4 tips for a good data science portfolio

It is a truth universally acknowledged that a data scientist in possession of a good portfolio must be in want of a job. A curated selection of your projects is the best way to showcase your work, interests, and thinking to potential employers. From my experience and discussions with colleagues, I found four aspects that make a data science portfolio impressive:

✔ 𝗤𝘂𝗮𝗹𝗶𝘁𝘆 > 𝗤𝘂𝗮𝗻𝘁𝗶𝘁𝘆: It’s better to have only two complex or specialized projects than tens of repos with incomplete ones and errors. Also, psychologically, people tend to get stressed and lose interest if they are given too many options (the paradox of choice). The point is to give employers an idea of your potential and that you can complete a project from idea to presentation. For example, I have 16 repos on GitHub, but I only showcase 4-6 of them, which are completed projects.

✔ 𝗢𝗿𝗶𝗴𝗶𝗻𝗮𝗹𝗶𝘁𝘆: Wherever you study data science, you’ve most probably learned to predict the Boston house prices, classify the Iris flowers and Titanic survivors. Though these projects are a good start for learning the basics, they don’t impress anyone anymore, because they are so common. Instead, explore a new dataset of your own interest, apply different models and answer questions that you find insightful. I chose projects that reflect my interests in Linguistics (exploring a dataset on world languages), literature (exploring my Goodreads library), and NLP (doing sentiment analysis on product review).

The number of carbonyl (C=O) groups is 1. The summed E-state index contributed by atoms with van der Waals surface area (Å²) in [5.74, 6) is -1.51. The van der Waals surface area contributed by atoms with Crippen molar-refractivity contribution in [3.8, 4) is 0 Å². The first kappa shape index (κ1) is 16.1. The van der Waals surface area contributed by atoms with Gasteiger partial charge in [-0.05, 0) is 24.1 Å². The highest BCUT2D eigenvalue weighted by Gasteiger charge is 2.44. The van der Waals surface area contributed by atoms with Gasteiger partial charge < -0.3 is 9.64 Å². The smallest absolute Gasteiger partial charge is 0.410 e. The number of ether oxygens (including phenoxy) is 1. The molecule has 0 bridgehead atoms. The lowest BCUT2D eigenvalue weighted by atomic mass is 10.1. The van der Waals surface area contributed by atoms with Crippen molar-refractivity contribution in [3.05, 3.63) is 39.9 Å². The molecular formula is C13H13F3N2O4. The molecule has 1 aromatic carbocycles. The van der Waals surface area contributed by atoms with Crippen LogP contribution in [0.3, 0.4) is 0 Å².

✔ 𝗥𝗘𝗔𝗗𝗠𝗘: You wouldn’t buy a book or read a paper without checking out its summary or abstract first, to see if it’s interesting and worth your time. Same with data science projects. Add a README including the table of contents, a short description of the projects and maybe key findings. For example, I added a README describing the theory, summary, and main tools used in my psych-verb project.

✔ 𝗣𝗲𝗿𝘀𝗼𝗻𝗮𝗹𝗶𝘇𝗮𝘁𝗶𝗼𝗻: The more personal you make your projects and profile, the bigger their impact. It doesn’t have to be anything elaborate or too informal, but express your personality. On GitHub it’s really easy to do this with the special profile README and a custom status. I personally added a short description of my work interests and coding-related activities, and update my status depending on what I’m working on.

Creating a good data science portfolio takes time! Don’t rush it, take your time to learn and polish both your coding skills and presentation skills.

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